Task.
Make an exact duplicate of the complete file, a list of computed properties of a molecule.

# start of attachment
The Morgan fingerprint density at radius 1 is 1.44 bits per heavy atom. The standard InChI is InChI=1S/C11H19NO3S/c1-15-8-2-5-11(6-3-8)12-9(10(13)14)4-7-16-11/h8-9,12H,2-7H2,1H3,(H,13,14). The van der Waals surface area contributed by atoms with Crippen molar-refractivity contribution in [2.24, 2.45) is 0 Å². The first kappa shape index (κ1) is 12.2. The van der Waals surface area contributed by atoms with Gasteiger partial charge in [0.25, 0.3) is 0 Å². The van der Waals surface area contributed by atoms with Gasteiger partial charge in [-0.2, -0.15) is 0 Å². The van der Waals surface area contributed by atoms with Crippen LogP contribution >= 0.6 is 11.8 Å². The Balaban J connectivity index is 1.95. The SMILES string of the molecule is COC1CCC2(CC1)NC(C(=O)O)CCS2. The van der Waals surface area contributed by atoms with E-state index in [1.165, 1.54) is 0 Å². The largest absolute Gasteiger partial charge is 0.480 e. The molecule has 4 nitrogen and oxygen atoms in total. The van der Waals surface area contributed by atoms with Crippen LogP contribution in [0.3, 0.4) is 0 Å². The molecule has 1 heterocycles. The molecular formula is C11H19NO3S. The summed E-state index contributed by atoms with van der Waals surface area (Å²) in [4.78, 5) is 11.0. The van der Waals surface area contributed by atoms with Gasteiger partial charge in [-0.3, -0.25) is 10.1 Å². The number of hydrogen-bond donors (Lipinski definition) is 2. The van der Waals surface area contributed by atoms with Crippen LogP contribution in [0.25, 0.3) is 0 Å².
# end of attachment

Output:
The Morgan fingerprint density at radius 1 is 1.44 bits per heavy atom. The standard InChI is InChI=1S/C11H19NO3S/c1-15-8-2-5-11(6-3-8)12-9(10(13)14)4-7-16-11/h8-9,12H,2-7H2,1H3,(H,13,14). The van der Waals surface area contributed by atoms with Crippen molar-refractivity contribution in [2.24, 2.45) is 0 Å². The first kappa shape index (κ1) is 12.2. The van der Waals surface area contributed by atoms with Gasteiger partial charge in [0.25, 0.3) is 0 Å². The van der Waals surface area contributed by atoms with Gasteiger partial charge in [-0.2, -0.15) is 0 Å². The van der Waals surface area contributed by atoms with Crippen LogP contribution >= 0.6 is 11.8 Å². The Balaban J connectivity index is 1.95. The SMILES string of the molecule is COC1CCC2(CC1)NC(C(=O)O)CCS2. The van der Waals surface area contributed by atoms with E-state index in [1.165, 1.54) is 0 Å². The largest absolute Gasteiger partial charge is 0.480 e. The molecule has 4 nitrogen and oxygen atoms in total. The van der Waals surface area contributed by atoms with Crippen LogP contribution in [0.3, 0.4) is 0 Å². The molecule has 1 heterocycles. The molecular formula is C11H19NO3S. The summed E-state index contributed by atoms with van der Waals surface area (Å²) in [4.78, 5) is 11.0. The van der Waals surface area contributed by atoms with Gasteiger partial charge in [-0.3, -0.25) is 10.1 Å². The number of hydrogen-bond donors (Lipinski definition) is 2. The van der Waals surface area contributed by atoms with Crippen LogP contribution in [0.25, 0.3) is 0 Å².